|System: PC*, PS4, Xbox One|
|Dev: ZeniMax Online Studios|
|Pub: Bethesda Softworks|
|Release: April 4, 2014|
|Screen Resolution: 480p-1080p||Blood and Gore, Sexual Themes, Use of Alcohol, Violence|
In fact, The Elder Scrolls Online struggles to find a balance for solo or group play. The starting towns are littered with new players, making it easy to find help with the first few quests, but this comes at a cost. Since most dungeons are public instances, the early ones pose little challenge after being wiped clean of monsters from players who entered shortly beforehand. You will find more freedom the farther you travel into the wilderness, however the challenge shifts to other extremes. Players will discover they need to be a few levels above an equally leveled monster and be properly equipped to survive one-on-one encounters. Pull even one more monster into the fight and you're in trouble. The class selection and skill lines also have trouble keeping every gamer type content. For instance, there is no ranger class for bow and tracking enthusiasts, and healers will find most skills do nothing but healing, rather than providing well-rounded support buffs.
The game is not without its expected share of bugs either. The biggest issue I've found involves broken quests that cannot be completed due to non-interactive items or unresponsive NPCs, of which I have about dozen that await completion. Developer ZeniMax has been on top of fixing these issues, though it has forced the servers down twice already, much to the dismay of many Early Access purchasers. Despite these in-game glitches, a welcomed surprise was the smooth process of logging in thanks to the company's highly touted megaservers. There are no hours long queue lines. You just log in and start playing, a refreshing change from most MMO launches.
After reaching level ten I was able to travel to Cyrodiil and take part in the massive PvP battle. With the Imperial nation now collapsed, the three factions are all vying for control of the area and the Ruby Throne. Each team has their respective keeps tucked in a corner, and must spill their armies into the countryside, taking over enemy forts and resource locations, then holding them steadfast against attacks. So far I am not impressed with the system. The massive land is devoid of anything but plains and hills to travel across, and winning the day is about quantity over quality. It's quite a sight to see hundreds of players launching catapults, ballistae and clashing into each other in swarms, but it's chaos above anything, with little sense of strategy involved besides making sure everyone in your faction is headed to the battle site. The strongest player of the winning faction becomes Emperor, with all the ensuing bragging rights, but otherwise there are no tangible rewards for your participation in the event.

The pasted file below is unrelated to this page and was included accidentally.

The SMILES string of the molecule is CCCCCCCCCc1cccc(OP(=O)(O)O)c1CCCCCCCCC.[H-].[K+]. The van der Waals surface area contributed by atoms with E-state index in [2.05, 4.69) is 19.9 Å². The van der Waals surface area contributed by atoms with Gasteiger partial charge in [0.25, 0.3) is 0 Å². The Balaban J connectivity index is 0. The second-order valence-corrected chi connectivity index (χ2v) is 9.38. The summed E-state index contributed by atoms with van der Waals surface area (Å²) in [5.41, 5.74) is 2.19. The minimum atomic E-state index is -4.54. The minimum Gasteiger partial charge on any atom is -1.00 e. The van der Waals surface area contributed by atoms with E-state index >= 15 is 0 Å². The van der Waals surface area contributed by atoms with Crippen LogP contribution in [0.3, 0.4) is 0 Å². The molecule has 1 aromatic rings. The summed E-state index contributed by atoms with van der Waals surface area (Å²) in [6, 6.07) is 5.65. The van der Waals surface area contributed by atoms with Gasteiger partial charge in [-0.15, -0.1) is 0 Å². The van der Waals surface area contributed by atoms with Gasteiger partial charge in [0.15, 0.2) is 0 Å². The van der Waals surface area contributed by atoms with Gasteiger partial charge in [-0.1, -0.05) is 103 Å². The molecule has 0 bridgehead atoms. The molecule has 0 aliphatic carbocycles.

After a few dozen hours in Tamriel, I've been given a good sense of what The Elder Scrolls Online has to offer. A few bugs and balance issues aside, it genuinely feels like its single-player predecessors rather than a cookie cutter MMO, and that in itself is enough to draw back in the weary crowd yearning for something fresh from the genre. There's still plenty of "veteran" content that awaits me once I breach the level fifty mark. Keep an eye out in the coming months for an updated feature about the endgame content and anything new that might crop up. Until then, grab your friends, play with or against strangers, or go it alone in The Elder Scrolls Online. The choice is finally yours.
Date: April 4, 2014